IN THERMAL POWER PLANTS
A feedwater heater is a
power plant component
used to pre-heat water
delivered to a steam
In a steam power plant
(usually modeled as a
Rankine cycle), feedwater
heaters allow the feedwater
to be brought up to the
saturation temperature very
PURPOSE OF FEEDWATER HEATERS
Feedwater heaters serve three purposes in the
They provide efficiency gains in the steam cycle by
increasing the initial water temperature to the boiler, so
there is less sensible heat addition which must occur in
They provide efficiency gains by reducing the heat
rejected in the condenser, and they minimize thermal
effects in the boiler.
Steam is extracted from selected stages in the turbine to
shell and tube heat exchangers or to open feed water
heaters where the steam and feed water are in direct
FEED WATER HEATERS
In shell and tube or closed type feedwater
heaters the feedwater flows through the
tubes and the extracted steam condenses
on the shell side.
The condensed steam from each feedwater
heater drains successively to the next lower
pressure heater and is returned to the
feedwater through a heater drain pump or
through the condenser.
Low Pressure Heater: A heater located (with
regard to feedwater flow) between the
condensate pump and either the boiler feed
pump . It normally extracts steam from the low
High Pressure Heater: A heater located
downstream of the boiler feed pump. Typically,
the tube side design pressure is at least 100
KG/CM2, and the steam source is the high
HEATERS TO POWER PLANT CYCLE
The heating process by means of extraction
steam is referred to as being regenerative.
The feedwater heaters are an integral portion
of the power plant thermodynamic cycle.
Normally, there are multiple stages of
feedwater heating. Each stage corresponds to a
turbine extraction point.
The presence of the heaters in the cycle
enhances the thermal efficiency of the power
Horizontal: Most heaters are of this configuration. These
are the most stable in regard to level control ,although they
occupy more floor space. Disassembly is by means of either
shell or bundle removal. Most are floor mounted, although
some are mounted in the condenser exhaust neck.
Vertical, Channel Down: Although these conserve floor
space, the amount of control area available for liquid level
fluctuation is less. Disassembly is by shell removal.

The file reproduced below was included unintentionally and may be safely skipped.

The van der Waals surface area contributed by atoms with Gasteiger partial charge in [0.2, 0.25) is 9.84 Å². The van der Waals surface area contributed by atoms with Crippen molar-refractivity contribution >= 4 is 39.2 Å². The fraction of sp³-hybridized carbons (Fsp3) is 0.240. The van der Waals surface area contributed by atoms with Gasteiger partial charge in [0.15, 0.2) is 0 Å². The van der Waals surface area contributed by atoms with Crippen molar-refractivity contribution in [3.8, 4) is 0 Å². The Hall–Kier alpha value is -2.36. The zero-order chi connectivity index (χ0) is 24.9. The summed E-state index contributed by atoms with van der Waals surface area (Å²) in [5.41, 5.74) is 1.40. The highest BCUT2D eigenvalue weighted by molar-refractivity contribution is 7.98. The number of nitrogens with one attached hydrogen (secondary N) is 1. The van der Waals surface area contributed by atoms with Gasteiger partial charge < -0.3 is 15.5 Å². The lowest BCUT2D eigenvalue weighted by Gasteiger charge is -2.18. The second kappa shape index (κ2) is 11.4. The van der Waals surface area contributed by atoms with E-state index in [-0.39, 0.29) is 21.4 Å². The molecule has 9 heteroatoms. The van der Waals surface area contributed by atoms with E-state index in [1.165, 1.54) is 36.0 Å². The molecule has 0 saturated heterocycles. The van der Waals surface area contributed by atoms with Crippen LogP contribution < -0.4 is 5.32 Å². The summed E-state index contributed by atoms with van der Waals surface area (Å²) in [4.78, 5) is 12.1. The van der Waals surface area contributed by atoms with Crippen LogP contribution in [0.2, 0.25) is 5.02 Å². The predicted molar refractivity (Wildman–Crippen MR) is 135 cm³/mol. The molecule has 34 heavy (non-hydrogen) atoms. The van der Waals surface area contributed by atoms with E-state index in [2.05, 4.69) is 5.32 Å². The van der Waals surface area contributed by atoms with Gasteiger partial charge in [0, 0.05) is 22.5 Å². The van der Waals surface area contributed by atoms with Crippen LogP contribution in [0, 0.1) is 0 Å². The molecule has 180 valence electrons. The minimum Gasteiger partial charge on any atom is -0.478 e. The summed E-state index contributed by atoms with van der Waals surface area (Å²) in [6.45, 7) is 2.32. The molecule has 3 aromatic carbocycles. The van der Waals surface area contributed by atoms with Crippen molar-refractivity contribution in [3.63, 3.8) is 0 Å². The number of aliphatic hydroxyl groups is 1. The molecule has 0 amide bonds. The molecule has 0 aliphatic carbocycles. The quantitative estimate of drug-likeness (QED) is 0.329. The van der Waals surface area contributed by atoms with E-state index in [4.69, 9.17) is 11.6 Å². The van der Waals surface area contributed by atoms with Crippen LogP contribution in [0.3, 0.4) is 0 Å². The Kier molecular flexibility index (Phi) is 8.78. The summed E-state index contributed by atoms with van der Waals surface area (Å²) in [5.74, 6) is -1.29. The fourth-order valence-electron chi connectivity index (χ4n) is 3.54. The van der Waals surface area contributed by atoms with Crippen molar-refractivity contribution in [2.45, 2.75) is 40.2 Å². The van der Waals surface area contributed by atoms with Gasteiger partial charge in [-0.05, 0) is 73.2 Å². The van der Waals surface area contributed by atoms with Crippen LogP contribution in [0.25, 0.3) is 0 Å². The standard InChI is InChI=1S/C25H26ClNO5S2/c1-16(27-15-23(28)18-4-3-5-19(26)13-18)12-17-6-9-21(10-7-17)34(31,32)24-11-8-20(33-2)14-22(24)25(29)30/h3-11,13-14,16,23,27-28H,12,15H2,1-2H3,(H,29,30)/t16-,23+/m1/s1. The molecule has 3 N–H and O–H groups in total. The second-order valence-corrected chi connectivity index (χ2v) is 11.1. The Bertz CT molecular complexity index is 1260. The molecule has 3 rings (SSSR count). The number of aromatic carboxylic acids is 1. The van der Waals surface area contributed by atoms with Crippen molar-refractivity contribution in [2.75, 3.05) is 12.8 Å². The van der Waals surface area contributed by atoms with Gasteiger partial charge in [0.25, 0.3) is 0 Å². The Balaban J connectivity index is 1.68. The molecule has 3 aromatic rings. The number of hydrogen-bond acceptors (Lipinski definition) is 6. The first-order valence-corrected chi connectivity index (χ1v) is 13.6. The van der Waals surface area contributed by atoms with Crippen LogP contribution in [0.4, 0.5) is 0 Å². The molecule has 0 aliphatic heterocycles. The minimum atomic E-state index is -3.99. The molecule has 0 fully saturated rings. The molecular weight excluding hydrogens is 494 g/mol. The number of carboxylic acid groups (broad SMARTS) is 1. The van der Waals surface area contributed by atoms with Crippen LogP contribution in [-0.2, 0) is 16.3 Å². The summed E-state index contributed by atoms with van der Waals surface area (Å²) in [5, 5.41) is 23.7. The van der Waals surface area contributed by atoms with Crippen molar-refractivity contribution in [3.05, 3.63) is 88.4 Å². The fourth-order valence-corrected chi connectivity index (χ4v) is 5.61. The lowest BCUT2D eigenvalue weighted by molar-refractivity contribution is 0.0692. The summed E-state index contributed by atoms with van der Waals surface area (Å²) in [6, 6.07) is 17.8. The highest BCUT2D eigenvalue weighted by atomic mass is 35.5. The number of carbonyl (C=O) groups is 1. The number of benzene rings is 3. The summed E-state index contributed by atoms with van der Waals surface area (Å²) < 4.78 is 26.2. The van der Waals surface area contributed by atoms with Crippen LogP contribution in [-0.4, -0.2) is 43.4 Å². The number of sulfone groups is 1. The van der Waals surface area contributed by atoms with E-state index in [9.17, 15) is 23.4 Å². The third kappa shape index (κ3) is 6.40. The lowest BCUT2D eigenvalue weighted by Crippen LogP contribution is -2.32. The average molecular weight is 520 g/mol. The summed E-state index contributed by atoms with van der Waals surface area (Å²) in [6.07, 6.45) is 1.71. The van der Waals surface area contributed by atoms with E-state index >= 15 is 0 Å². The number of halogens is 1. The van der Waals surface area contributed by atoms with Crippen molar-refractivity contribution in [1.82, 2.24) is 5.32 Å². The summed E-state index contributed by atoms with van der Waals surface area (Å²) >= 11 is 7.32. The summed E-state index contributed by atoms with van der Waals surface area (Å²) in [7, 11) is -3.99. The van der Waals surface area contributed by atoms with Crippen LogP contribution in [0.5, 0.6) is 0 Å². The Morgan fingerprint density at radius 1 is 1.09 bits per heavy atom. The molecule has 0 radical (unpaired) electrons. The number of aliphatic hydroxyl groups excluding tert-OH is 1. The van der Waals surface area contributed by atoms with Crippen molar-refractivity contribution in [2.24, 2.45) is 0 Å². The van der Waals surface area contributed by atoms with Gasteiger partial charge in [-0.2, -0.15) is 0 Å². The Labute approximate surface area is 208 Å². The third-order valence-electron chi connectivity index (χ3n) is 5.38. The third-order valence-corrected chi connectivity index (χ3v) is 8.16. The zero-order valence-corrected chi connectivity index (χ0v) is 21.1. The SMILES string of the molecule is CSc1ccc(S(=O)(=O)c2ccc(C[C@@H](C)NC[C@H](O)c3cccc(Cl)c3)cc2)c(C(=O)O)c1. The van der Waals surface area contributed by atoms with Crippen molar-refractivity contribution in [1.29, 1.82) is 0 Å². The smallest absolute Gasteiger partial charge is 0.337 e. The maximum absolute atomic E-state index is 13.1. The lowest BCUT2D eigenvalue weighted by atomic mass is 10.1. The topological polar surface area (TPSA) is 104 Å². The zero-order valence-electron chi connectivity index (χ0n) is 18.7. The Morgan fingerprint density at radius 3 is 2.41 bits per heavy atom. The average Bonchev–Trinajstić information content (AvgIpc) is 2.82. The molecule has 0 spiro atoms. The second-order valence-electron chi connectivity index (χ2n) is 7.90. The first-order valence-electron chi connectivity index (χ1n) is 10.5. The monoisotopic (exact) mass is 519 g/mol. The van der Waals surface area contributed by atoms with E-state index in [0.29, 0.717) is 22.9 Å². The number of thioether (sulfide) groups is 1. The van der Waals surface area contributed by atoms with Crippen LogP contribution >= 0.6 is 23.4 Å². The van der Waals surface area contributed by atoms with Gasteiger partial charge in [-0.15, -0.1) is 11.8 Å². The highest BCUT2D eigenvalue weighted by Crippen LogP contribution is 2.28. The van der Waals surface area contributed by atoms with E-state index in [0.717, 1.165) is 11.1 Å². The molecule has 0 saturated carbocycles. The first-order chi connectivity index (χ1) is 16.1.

Installation and removal may be more difficult than for
Vertical, Channel Up. These are the least frequently used.
Disassembly is by means of bundle removal. If a subcooling
zone is present, it must extend the full length of the bundle,
since the water must enter the bottom and exit at the top
end of the heater.
Condensing Zone: All feedwaters have this zone. All
of the steam is condensed in this area, and any
remaining non condensable gases must be removed.
A large percentage of the energy added by the heater
Subcooling Zone: The condensed steam enters this
zone at the saturation temperature and is cooled by
convective heat transfer from the incoming feedwater.
Desuperheating Zone: The incoming steam enters this
zone, giving up most of its superheat to the feedwater
exiting from the heater.
Both copper alloys & non-ferrous alloys are used for the LP
Heaters & HP Heaters tubes.
Copper alloys are used extensively in the LP Heaters tubes.
These alloys have got excellent thermal conductivity but on
the other hand these alloys have problems of copper carry
over & ammonia attack, which may require a complex boiler
cleaning after short intervals.
To avoid all the above problems, the stainless steel tubes
are invariably used for LP Heaters. Stainless steel is
unaffected at all operating conditions, except that, it is
susceptible to chloride induced stress corrosion.
Most common materials used for HP Heaters are carbon
steel, stainless steel & monel metal.
FEEDWATER HEATER EFFICIENCY
Two variables are used to monitor a
feedwater heaters efficiency.
The heater Terminal Temperature
Difference or TTD is a measure of how
close the outlet feedwater temperature is to
the feedwater heater saturation
The heater Drain Cooler Approach or DCA is
a measure of how close the heater drain
outlet temperature is to the feedwater inlet
IMPACT ON THERMAL PERFORMANCE
The impact of a 1°F (0.56°C) increase in
the TTD of the top heater is approximately
a 0.016% increase in heat rate. For the
other feed water heaters, a 1°F (0.56°C)